Changes to Bankruptcy Court rules examined

 By Roberta M. Gubbins

Legal News
Norm C. Witte and Matthew Stephens spoke on the rule changes of the Bankruptcy Court, Eastern District, for the Ingham County Bar Association Bankruptcy Section meeting. The event took place at Cooley Law School last month.
Looking at the rules from a “What does it do to me perspective,” Stephens concluded that many of the changes “related to requirements for Chapter 13 Bankruptcy in particular,” while others added new material.
Local Bankruptcy Rule (LBR) 1007-2, for example, added a list of documents that must be submitted to the trustee such as federal and state tax returns for the most recent tax year, divorce judgment if divorce occurred within 10 years or information regarding a Domestic Support Obligation.
And, under the rule LBR 1008, it is now required that “original signed documents or authorizations for electronic signature must be retained for five years.”
Other rule changes, Stephens noted, include:
• LBR 2004—In an effort to get parties talking to each other, the rule now states that the parties contact each other to set up an examination of a party in Interest and if they fail to agree, they must notify the court of the efforts made.
• LBR 2016-1—Fees beyond the “no look” fee will not be approved unless the attorney files a formal fee application and submits an itemized statement. In general, no stipulations to the amounts are allowed, however, some courts allow a stipulation for an amount less than $1,000.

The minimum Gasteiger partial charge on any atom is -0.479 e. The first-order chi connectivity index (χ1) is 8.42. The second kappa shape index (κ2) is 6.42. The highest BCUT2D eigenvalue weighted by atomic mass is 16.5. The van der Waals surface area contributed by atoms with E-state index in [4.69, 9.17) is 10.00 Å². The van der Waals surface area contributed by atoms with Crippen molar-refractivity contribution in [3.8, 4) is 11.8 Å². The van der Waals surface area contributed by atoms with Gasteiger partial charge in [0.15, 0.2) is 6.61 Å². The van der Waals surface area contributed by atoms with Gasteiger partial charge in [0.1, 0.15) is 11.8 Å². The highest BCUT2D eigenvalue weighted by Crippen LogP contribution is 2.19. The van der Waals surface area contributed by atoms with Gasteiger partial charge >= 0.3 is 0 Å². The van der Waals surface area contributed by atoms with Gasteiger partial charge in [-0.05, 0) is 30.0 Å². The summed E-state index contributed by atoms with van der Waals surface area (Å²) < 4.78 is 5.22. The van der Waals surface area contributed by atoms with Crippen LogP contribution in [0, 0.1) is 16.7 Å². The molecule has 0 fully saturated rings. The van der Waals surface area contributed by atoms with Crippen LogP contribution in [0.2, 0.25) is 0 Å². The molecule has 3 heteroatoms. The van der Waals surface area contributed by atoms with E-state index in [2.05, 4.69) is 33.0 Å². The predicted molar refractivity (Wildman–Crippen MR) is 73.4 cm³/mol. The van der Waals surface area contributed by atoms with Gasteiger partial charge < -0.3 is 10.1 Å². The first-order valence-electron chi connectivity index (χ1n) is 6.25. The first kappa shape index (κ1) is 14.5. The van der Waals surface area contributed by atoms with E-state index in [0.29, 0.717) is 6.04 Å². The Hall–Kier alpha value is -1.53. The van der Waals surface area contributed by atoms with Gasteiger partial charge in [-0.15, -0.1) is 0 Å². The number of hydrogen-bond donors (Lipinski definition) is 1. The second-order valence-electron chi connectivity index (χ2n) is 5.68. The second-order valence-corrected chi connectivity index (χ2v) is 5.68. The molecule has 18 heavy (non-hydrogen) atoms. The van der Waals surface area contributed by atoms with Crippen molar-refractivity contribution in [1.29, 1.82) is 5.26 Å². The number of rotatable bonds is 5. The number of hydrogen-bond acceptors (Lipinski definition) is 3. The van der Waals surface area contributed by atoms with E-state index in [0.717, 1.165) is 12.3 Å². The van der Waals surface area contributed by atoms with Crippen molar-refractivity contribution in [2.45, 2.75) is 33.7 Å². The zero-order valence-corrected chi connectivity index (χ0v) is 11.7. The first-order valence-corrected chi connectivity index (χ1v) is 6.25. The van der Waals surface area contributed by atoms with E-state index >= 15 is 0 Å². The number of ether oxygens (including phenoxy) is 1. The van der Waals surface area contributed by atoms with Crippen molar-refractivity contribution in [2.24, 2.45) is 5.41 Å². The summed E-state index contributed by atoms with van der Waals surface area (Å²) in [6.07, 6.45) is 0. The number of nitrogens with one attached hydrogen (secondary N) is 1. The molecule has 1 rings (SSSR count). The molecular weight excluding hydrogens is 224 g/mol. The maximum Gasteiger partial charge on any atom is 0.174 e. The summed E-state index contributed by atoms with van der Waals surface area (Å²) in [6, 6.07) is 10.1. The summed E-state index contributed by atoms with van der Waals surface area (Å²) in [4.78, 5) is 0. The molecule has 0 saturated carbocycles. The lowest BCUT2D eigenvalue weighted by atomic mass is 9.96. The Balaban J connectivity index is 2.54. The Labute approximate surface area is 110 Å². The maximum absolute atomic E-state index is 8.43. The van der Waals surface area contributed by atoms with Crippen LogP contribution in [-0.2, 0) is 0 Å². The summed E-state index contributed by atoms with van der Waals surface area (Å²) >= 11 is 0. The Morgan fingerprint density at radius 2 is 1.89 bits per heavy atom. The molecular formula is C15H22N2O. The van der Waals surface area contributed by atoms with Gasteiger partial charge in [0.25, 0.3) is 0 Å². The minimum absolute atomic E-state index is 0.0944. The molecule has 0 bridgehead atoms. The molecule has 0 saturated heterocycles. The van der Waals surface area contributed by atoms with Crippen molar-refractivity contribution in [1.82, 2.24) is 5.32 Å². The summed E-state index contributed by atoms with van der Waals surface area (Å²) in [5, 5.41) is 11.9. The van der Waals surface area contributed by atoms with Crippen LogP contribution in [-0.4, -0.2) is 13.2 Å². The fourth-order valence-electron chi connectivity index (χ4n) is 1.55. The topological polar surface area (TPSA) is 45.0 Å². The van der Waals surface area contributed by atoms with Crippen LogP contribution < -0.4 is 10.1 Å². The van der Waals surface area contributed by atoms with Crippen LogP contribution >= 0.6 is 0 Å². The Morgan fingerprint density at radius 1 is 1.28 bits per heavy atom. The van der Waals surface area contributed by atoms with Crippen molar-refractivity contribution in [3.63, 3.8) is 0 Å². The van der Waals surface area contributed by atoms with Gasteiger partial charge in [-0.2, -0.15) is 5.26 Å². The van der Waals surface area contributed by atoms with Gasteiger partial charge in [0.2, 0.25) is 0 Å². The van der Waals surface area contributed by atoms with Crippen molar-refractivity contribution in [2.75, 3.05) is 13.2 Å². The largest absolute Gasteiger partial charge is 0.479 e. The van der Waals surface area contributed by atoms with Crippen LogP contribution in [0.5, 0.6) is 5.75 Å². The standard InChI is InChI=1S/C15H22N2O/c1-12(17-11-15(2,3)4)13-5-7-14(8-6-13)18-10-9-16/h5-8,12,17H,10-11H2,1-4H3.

• LBR 2030—Interim expenses to preserve assets such as lock changes, insurance, advertisement of sale, etc., if under $1,000, can be paid by the trustee.
• LBR 9013-1—Professional persons employed by the bankruptcy estate must be approved by the court.
Witte established his solo practice of law in Lansing in 1995. His primary areas of practice are bankruptcy, telecommunications law and commercial litigation. Witte graduated in 1984 with a Bachelor of Arts in International Relations from James Madison College at Michigan State University. He graduated cum laude from Wayne State University Law School in 1987.
Stephens joined the firm as an attorney in 2010. Matt is a May 2010 graduate of the Michigan State University College of Law. He earned his undergraduate degree in Philosophy from the University of Michigan with highest honors in 2007.